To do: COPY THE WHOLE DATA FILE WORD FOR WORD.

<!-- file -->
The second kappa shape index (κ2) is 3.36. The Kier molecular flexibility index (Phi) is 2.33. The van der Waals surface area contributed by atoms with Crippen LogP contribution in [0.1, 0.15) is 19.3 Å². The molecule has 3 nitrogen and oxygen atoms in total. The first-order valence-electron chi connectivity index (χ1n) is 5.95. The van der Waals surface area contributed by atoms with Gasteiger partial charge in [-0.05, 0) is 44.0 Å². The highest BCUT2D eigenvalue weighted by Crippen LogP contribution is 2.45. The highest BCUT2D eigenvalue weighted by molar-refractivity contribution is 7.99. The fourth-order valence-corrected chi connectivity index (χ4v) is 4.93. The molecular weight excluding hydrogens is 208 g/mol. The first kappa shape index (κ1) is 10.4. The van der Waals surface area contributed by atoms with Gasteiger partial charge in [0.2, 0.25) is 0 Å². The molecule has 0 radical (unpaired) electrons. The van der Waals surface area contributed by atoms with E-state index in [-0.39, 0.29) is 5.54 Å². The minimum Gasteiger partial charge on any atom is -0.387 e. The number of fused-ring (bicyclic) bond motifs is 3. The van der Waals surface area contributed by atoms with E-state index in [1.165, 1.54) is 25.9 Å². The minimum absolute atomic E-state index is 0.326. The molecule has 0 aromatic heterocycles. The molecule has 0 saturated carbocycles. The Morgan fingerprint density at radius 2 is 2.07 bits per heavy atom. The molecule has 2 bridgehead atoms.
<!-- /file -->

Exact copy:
The second kappa shape index (κ2) is 3.36. The Kier molecular flexibility index (Phi) is 2.33. The van der Waals surface area contributed by atoms with Crippen LogP contribution in [0.1, 0.15) is 19.3 Å². The molecule has 3 nitrogen and oxygen atoms in total. The first-order valence-electron chi connectivity index (χ1n) is 5.95. The van der Waals surface area contributed by atoms with Gasteiger partial charge in [-0.05, 0) is 44.0 Å². The highest BCUT2D eigenvalue weighted by Crippen LogP contribution is 2.45. The highest BCUT2D eigenvalue weighted by molar-refractivity contribution is 7.99. The fourth-order valence-corrected chi connectivity index (χ4v) is 4.93. The molecular weight excluding hydrogens is 208 g/mol. The first kappa shape index (κ1) is 10.4. The van der Waals surface area contributed by atoms with Gasteiger partial charge in [0.2, 0.25) is 0 Å². The molecule has 0 radical (unpaired) electrons. The van der Waals surface area contributed by atoms with E-state index in [-0.39, 0.29) is 5.54 Å². The minimum Gasteiger partial charge on any atom is -0.387 e. The number of fused-ring (bicyclic) bond motifs is 3. The van der Waals surface area contributed by atoms with E-state index in [1.165, 1.54) is 25.9 Å². The minimum absolute atomic E-state index is 0.326. The molecule has 0 aromatic heterocycles. The molecule has 0 saturated carbocycles. The Morgan fingerprint density at radius 2 is 2.07 bits per heavy atom. The molecule has 2 bridgehead atoms.